But John Selby, a lecturer at Sydney-based Macquarie University whose research has focused on data localization, says several countries are concerned that “the free flow of data is not an equal flow of data around the world.”

“If your data is in the U.S., owned by U.S. companies or hosted using servers located in the U.S., they are the ones extracting the value from that for their shareholders,” says Selby. “There’s very much an imbalance in the direction of the flow of the data.” That’s why countries are willing to fight it out with the U.S. As the U.S. has a rare trade surplus in digital services, it won’t give in easily, he says. American tech giants like Amazon and Google are also using a variety of tax strategies including transfer pricing to minimize the taxes they pay to governments in their users’ home nations, Selby adds. All of this means that the free flow of data creates trade deficits in digital services for India, China, Russia, Brazil, Australia and other major markets for U.S. tech firms.

Data localization could bring other concerns though — leaving aside questions over the global trade regime. Medhora says activists in several countries with authoritarian regimes have articulated concerns that data localization might lead to mass surveillance or abuse of individuals, dissidents and minority communities. At the moment, the absence of local data offers a challenge for intelligence agencies in these countries.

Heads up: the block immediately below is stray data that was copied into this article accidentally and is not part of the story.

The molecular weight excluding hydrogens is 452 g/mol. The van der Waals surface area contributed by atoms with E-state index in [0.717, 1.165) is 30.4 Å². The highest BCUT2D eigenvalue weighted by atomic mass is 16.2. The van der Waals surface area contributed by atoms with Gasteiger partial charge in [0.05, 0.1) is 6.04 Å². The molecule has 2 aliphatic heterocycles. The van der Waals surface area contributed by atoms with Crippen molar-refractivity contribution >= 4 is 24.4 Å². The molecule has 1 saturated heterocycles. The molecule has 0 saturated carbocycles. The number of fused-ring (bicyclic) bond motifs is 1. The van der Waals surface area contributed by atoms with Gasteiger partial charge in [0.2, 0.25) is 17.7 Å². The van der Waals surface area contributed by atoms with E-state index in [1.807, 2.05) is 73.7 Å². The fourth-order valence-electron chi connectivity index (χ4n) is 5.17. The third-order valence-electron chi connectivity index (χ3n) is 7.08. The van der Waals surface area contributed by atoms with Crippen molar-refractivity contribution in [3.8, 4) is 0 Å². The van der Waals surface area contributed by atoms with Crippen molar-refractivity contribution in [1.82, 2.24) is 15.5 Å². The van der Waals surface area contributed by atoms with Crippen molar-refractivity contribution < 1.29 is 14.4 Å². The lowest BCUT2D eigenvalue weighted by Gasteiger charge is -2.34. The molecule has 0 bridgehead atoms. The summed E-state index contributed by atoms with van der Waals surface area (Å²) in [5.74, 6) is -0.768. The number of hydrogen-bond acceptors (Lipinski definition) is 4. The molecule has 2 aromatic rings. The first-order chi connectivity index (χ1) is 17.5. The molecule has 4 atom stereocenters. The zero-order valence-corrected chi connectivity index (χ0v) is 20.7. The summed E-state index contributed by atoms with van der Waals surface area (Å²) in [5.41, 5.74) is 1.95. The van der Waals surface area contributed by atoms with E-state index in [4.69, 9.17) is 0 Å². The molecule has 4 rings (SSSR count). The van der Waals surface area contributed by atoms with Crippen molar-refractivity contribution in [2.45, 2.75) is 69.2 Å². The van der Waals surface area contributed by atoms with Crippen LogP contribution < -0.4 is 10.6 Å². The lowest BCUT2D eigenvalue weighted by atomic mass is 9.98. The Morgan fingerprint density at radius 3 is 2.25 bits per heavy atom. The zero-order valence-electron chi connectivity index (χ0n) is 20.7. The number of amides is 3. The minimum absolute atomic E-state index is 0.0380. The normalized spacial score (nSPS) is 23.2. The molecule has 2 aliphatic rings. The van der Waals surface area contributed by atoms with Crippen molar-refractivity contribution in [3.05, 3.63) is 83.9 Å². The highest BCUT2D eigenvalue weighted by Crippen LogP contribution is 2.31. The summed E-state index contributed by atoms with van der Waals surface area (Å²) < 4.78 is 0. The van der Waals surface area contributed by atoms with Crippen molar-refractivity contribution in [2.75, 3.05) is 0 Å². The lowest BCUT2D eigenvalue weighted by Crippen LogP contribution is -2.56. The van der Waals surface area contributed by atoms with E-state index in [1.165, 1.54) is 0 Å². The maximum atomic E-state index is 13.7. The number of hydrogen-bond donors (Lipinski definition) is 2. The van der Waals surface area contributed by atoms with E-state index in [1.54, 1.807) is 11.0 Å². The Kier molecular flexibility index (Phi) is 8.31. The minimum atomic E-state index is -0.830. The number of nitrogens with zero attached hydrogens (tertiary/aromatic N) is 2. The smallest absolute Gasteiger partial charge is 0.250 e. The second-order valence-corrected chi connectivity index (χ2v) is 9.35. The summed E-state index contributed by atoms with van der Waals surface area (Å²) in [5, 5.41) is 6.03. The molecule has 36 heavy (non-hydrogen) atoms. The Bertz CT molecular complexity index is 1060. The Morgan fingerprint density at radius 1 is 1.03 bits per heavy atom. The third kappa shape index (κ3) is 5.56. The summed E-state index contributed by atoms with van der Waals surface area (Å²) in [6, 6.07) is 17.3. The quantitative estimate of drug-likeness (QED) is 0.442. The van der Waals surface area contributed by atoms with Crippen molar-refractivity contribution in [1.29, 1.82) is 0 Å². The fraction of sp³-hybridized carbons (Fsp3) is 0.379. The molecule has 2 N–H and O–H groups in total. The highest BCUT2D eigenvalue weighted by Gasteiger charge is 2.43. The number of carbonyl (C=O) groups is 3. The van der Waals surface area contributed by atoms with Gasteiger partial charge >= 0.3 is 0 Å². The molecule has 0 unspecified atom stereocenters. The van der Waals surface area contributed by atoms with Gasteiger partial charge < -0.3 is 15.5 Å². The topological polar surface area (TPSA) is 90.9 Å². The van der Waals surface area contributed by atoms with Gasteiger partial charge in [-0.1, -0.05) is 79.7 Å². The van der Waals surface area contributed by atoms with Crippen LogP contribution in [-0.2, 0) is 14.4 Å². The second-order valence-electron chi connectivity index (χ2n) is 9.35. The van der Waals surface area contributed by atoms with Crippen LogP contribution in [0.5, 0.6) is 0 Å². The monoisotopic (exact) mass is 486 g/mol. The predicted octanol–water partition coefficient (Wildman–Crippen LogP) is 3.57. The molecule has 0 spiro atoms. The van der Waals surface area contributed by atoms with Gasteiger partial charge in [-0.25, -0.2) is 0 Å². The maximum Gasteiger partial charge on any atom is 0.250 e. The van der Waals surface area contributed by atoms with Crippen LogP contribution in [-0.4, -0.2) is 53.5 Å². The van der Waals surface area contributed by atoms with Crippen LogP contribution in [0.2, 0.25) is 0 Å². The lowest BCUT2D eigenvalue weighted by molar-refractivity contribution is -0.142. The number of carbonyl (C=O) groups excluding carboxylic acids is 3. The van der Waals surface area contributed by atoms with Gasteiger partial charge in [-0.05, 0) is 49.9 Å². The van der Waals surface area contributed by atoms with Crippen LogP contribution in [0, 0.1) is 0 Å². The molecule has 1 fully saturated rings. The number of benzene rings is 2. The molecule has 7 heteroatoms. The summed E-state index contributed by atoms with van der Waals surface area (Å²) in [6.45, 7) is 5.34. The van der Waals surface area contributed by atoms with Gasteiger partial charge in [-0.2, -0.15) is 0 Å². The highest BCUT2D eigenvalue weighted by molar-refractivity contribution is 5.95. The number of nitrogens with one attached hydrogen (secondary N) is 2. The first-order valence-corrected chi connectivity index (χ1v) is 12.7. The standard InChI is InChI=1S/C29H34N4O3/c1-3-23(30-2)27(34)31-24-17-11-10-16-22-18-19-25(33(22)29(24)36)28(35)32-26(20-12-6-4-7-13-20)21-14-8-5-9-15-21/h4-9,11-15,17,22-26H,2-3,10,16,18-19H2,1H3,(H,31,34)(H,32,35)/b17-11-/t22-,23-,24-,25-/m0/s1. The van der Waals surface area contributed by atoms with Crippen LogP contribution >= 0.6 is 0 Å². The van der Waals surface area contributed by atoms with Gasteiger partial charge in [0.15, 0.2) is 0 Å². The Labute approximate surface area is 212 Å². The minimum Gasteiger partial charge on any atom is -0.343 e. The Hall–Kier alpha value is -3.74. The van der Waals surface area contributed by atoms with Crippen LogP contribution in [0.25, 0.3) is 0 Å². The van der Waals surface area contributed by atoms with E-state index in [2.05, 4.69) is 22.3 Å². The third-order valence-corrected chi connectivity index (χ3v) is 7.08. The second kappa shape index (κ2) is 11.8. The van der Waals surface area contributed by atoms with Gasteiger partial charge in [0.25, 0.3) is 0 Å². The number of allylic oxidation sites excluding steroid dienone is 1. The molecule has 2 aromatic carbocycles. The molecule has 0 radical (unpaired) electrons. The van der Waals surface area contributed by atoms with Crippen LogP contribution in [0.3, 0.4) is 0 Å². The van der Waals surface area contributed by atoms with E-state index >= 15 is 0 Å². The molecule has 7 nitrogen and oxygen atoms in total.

Implementing data localization isn’t easy, either. Data centers are energy intensive and several emerging economies such as Nigeria struggle with providing reliable electricity to their populations. “Building new data centers, which consume massive amounts of electricity on inadequate infrastructure that … prevents people cooking their evening meals, may not necessarily be the best policy choice,” says Selby.

The Information Technology Industry Council, a U.S.-based tech industry lobby group, asked India to rethink its plans. At least two senators in the Senate India Caucus have written to Modi to dissuade him.

But with the pandemic underscoring the risks of depending on other economies across oceans and continents, the fight over where data makes its home is just getting started.

She’s Shining a Light on These Forgotten Caregivers: Working Daughters

Liz O’Donnell was in the parking lot of a geriatric psychiatric facility where her father had just been diagnosed with Alzheimer’s when she received a call from her mother’s doctor, who informed her that her mother had ovarian cancer.